The alternative splicing of the two mutually exclusive exons (exons 16 and 17) of the fast TnT gene encoding a 14 amino acids segment in the C-terminal region is also under developmental regulation. Exon 16 was found only in adult muscles whereas all fast TnT expressed in embryonic and neonatal skeletal muscles contained exon 17 (31, 102). The sequence of fast TnT exon 17 is more similar to the counterparts in cardiac TnT and slow skeletal TnT than that of exon 16 (102). The exon 16/17-encoded segment resides in the TnI-TnT interface in the troponin complex (20). Beta fast TnT containing exon 17 showed lower binding affinity for TnC and tropomyosin and produced lower Ca2+ sensitivity than that of alpha isoform (103). However, physiological implication of the developmental regulation of this pair of mutually exclusive exons remains to be established.

A unique phenomenon in the developmental regulation of fast TnT gene is the post-hatching inclusion of seven P exons encoding the Tx segment in the N-terminal region of avian pectoral but not leg muscles (60, 63). While the large number of Glu residues encoded by the P exons might serve as a calcium reservoir in avian pectoral muscle thin filaments (104) and the negative charges added to the N-terminal variable region of Tx-positive fast TnT correlated to an increased tolerance to acidosis (60), the biological significance of the Tx segment in adult avian pectoral muscles, especially its capacity of binding transition metal ions, remains to be investigated.

The developmentally regulated alternative exons of the three muscle fiber type TnT genes are outlined in Fig. 3. The most significant difference between the embryonic and adult isoforms is again in the N-terminal variable region that plays a role in modulating the overall conformation of TnT and the interactions with TnI, TnC and tropomyosin. Altogether, the developmental regulation of TnT gene expression and alternative splicing provides adaptive modifications for the contractility of cardiac and skeletal muscles (8).

The cellular mechanism(s) that regulates TnT alternative splicing during development remains to be established. When cardiac TnT is expressed in embryonic and neonatal skeletal muscles, its splicing pattern is synchronized with the developmental switching in the heart (94). This observation suggests the role of a systemic biological clock independent of the different functional adaptations during the development of cardiac and skeletal muscles.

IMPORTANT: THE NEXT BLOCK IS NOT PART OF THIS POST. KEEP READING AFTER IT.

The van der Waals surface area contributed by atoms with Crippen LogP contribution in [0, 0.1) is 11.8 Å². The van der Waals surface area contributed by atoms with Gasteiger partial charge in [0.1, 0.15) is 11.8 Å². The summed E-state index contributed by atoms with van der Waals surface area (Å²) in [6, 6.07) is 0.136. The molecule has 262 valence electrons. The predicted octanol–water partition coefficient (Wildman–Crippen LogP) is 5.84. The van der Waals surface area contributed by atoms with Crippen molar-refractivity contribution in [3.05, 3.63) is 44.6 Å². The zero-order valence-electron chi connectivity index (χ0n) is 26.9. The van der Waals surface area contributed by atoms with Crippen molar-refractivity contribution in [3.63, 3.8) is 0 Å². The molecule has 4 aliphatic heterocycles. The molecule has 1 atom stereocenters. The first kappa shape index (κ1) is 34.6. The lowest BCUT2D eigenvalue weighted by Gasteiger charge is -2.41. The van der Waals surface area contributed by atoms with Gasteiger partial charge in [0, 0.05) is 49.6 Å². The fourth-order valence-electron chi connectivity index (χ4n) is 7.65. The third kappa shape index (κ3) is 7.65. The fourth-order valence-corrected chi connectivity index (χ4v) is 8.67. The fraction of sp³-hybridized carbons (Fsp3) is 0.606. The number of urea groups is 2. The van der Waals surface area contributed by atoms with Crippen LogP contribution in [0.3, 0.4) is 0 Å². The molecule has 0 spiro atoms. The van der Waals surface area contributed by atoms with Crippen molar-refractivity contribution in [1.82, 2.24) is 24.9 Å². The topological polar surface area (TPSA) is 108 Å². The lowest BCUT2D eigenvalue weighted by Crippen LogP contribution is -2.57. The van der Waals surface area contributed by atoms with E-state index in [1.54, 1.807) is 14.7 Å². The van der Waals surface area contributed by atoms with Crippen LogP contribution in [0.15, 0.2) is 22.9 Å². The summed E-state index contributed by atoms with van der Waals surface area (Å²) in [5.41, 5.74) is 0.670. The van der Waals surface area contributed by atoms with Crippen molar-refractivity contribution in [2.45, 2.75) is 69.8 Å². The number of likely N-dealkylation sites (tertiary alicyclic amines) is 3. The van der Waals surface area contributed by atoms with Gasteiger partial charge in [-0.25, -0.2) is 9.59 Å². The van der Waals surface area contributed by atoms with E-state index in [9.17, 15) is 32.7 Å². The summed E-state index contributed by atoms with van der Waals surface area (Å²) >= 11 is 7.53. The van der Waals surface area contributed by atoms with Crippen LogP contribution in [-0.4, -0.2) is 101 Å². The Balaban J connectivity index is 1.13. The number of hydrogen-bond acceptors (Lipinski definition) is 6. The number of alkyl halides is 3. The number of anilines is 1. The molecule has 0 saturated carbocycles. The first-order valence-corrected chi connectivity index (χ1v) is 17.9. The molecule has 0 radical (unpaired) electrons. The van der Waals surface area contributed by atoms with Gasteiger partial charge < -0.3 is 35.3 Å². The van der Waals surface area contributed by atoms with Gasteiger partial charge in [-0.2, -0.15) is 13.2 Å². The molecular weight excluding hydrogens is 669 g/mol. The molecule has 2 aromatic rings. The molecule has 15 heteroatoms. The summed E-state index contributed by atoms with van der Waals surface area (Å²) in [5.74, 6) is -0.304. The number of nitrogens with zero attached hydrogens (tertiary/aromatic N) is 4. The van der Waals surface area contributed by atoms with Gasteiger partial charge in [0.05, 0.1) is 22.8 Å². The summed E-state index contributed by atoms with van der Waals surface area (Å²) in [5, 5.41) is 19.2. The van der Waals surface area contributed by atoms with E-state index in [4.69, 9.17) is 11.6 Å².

Recent studies demonstrated that micro RNAs play a role in regulating striated muscle development and pathophysiological remodeling. (105). In adult mouse heart, the deletion of miR-208a increased the expressions of fast TnI and fast TnT, which could be corrected by over-expression of miR-499 (106). In skeletal muscle, double deletion of miR-208b and miR-499 lead to decreases in slow fibers (106).

5. Posttranslational Modifications

Posttranslational modification of proteins provides rapid functional regulations. The posttranslational regulation of TnT has been mainly investigated for the roles of phosphorylation and restricted proteolysis. In contrast to the chronic mechanisms of TnT isoform gene regulation and alternative RNA splicing, the modification of TnT structure through phosphorylation and restricted proteolysis are acute mechanisms for muscle to adapt to functional demands in stress conditions.


Phosphorylation of several Ser and Thr residues in cardiac TnT was detected upon protein kinase C (PKC) treatment in vitro (10, 107, 108). In reconstituted myofilaments, phosphorylation of TnT and TnI by PKC inhibited the Ca2+-dependent actomyosin ATPase activity (109, 110). Thr197, Ser201, Thr206 and Thr287 in the C-terminal region of cardiac TnT were identified as functionally important PKC phosphorylation sites (108, 109, 111). Substitution of the Ser or Thr residue with Glu to mimic the negative charge introduced by PKC phosphorylation of cardiac TnT caused decreases in maximum force development and calcium sensitivity. It was also observed that PKC dependent phosphorylation of Thr206 alone was sufficient to reduce maximum tension development (108). The absence of these PKC phosphorylation sites in fast skeletal muscle TnT transgenically expressed in mouse cardiac muscle blunted the negative inotropic effect of PKC (112). A cardiomyopathy-causing deletion K210 in cardiac TnT was reported to decrease the overall phosphorylation of cardiac TnT whereas increase the phosphorylation of Thr203 (Thr206 when exon 13 is included) (113). While phosphorylation of intact cardiac TnT decreased myofibril tension cost, phosphorylation of cardiac TnT with caspase-catalyzed truncation of the N-terminal 91 amino acids increased tension cost (114). It was also reported that reactive oxygen species exerted negative inotropic effect on rat cardiac myocytes through phosphorylation of cardiac TnT at Thr194 and Ser198 by apoptosis signaling kinase 1 (115).

Despite the various in vitro and ex vivo experimental conditions suggested the phosphorylation of cardiac TnT at multiple sites, recent mass spectrometry data showed that adult cardiac TnT in rat heart under basal in vivo condition is 100% monophosphorylated at Ser2, excluding all of the other possible sites beyond amino acid 30 (116, 117). Consistently, constitutive phosphorylation of Ser2 at the N terminus of TnT was reported previously (10). Therefore, the proposed regulatory phosphorylation of cardiac TnT requires further confirmation.